Here is what I am trying to say: we will never know which little person God will use, and how. That means that we are never just lost in the crowd. We are never without anything to offer. We never know who the Lord will claim and use in ways that we cannot predict or have not intended. The Lord knows us all. He knows where we are, what we have, and how we can be used. He is the Divine Author over each and every moment, writing our stories. He can do eternally amazing things with the little fragments of our lives that we are carrying around and that we tend to think are not worth much. When you realize what you have, God can multiply it. And always remember that God count people, that other people do not see anything worth counting in. Yes, that is the kind of God we serve. Whenever I think about this passage of Scripture, I always find myself wondering: what if that little boy had said no to the stranger who came and said that Jesus wanted his food? What if he had run as fast as he could into the crowd and disappeared? But the story did not happen that way. The boy selflessly gave up his little meal, and Jesus did with it what only the Son of God could do. By divine power, a crowd of thousands was satisfied by physical food and plenty of leftovers and simultaneously pointed to the eternal source of spiritual food that satisfies the soul. What an amazing story!

Christ did the impossible through an unremarkable boy in the middle of a very big crowd. This boy never received glory – only the Messiah did – but what he carried in his basket had bigger and more lasting implications than he would ever have been able to grasp. We just never know what God will ask of us. We never know when he will ask it. We never know ahead of time what will happen when he does. We never know how the Lord will redeem our little bits and pieces and use them to give grace to the hungry. That is just the way our God works. In verse 10 we see Jesus said, “Have the people sit down.” There was plenty of grass in that place, and they sat down -about five thousand men were there. Here we see Jesus bringing some order and structure to the crowd. Jesus said I want you to have an orderly structure that can maintain the magnitude of the blessing I want to pour in to your life. Jesus then took the loaves, gave thanks, and distributed to those who were seated as much as they wanted. He did the same with the fish. When Jesus took the bread and the fish, we know what has happened. Jesus blessed it. In our life we need to learn to hand over to Jesus those things we think are not enough in our lives so that he can multiply it. When the bread loves and fish was in hands of the boy it was not enough for the crowd but when it was handed over to Jesus, it was multiplied. You might think, you are not enough, your family might think you are not enough, your friends might see you as not enough and even your spouse might see you that way but remember we serve a God who can turn our not enough resources into more than enough supplies. If Jesus can feed five thousand men, he can also give you more than enough. The few loaves of bread is obviously not enough to feed five thousand men plus the women plus their children. It is not enough but Jesus then took the loaves, gave thanks for what is not enough. When you learn to be grateful even when you have is not enough then God can begin to multiply not enough in to more than enough. The major focus of this story is the sign of feeding the large crowd from such a small amount of food.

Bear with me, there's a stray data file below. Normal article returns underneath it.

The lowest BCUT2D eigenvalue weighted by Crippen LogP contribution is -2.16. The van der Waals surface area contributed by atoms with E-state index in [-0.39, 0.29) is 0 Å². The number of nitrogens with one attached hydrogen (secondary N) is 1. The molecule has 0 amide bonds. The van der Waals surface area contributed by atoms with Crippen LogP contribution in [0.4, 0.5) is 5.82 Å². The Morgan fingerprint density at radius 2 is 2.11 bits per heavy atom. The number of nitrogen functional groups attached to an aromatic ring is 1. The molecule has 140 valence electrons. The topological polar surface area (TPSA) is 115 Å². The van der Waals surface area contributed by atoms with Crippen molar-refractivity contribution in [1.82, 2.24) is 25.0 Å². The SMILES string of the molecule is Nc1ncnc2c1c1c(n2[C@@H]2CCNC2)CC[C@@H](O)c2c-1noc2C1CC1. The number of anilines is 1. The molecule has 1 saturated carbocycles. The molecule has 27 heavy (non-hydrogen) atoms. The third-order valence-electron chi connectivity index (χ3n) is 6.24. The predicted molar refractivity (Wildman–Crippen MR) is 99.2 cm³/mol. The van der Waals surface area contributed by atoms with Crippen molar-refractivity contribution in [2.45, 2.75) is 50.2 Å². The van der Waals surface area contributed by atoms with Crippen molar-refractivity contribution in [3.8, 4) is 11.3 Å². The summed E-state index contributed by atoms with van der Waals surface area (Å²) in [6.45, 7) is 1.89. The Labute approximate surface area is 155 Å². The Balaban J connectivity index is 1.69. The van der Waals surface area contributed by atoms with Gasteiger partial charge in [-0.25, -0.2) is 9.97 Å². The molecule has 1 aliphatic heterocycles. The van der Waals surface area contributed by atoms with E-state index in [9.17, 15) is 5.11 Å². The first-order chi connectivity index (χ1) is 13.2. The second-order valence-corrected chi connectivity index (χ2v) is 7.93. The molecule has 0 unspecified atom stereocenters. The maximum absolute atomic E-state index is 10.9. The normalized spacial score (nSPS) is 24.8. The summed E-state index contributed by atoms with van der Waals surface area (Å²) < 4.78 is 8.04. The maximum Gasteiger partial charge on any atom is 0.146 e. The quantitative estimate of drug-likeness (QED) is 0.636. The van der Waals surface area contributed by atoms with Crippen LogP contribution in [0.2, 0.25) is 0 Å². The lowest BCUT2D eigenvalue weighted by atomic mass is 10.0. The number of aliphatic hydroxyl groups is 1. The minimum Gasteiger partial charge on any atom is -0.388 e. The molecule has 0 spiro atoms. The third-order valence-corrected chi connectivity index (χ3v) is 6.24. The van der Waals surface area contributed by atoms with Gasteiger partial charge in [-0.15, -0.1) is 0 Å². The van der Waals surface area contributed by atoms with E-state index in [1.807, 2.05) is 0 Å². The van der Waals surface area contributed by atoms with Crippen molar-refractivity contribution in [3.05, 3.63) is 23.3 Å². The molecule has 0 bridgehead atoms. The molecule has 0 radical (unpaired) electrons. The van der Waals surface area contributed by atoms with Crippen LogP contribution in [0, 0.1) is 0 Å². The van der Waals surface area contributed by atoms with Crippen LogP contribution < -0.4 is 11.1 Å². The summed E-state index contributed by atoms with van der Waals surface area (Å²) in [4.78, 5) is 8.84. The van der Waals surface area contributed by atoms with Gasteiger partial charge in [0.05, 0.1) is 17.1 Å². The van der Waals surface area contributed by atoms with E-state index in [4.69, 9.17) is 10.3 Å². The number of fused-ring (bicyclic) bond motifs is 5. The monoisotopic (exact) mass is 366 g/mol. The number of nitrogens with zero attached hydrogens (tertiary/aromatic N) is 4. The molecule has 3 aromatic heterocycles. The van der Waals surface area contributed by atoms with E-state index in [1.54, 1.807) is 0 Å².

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When they all had enough to eat, Jesus said to his disciples, “Gather the pieces that are left over. Let nothing be wasted.” So they gathered them and filled twelve baskets with the pieces of the five barley loaves left over by those who had eaten. It was Jewish custom to gather leftover food into a basket which they would carry around all day and eat as they needed. Leftovers mean that people are full obvious and the saving of leftovers may represent the idea “you are full right now but you will need more as time passes to nourish you” I think the only reason he gave them the leftovers so they would remember where He brought them from. You would remember how God opened doors for you, how God provided you, how God healed you in the past. Nobody else can your testimony like you can. But remember where He brought you from and where He is able to take you to and don’t let what you see today defeat you. He has not given you the spirit of fear but of power, and of love and of a sound mind. He is saying remember what I have done for you in the past. I will not fail you now. It is time beloved that we continue to trust God. He is the same yesterday, today and forever.

JACOB VARGHESE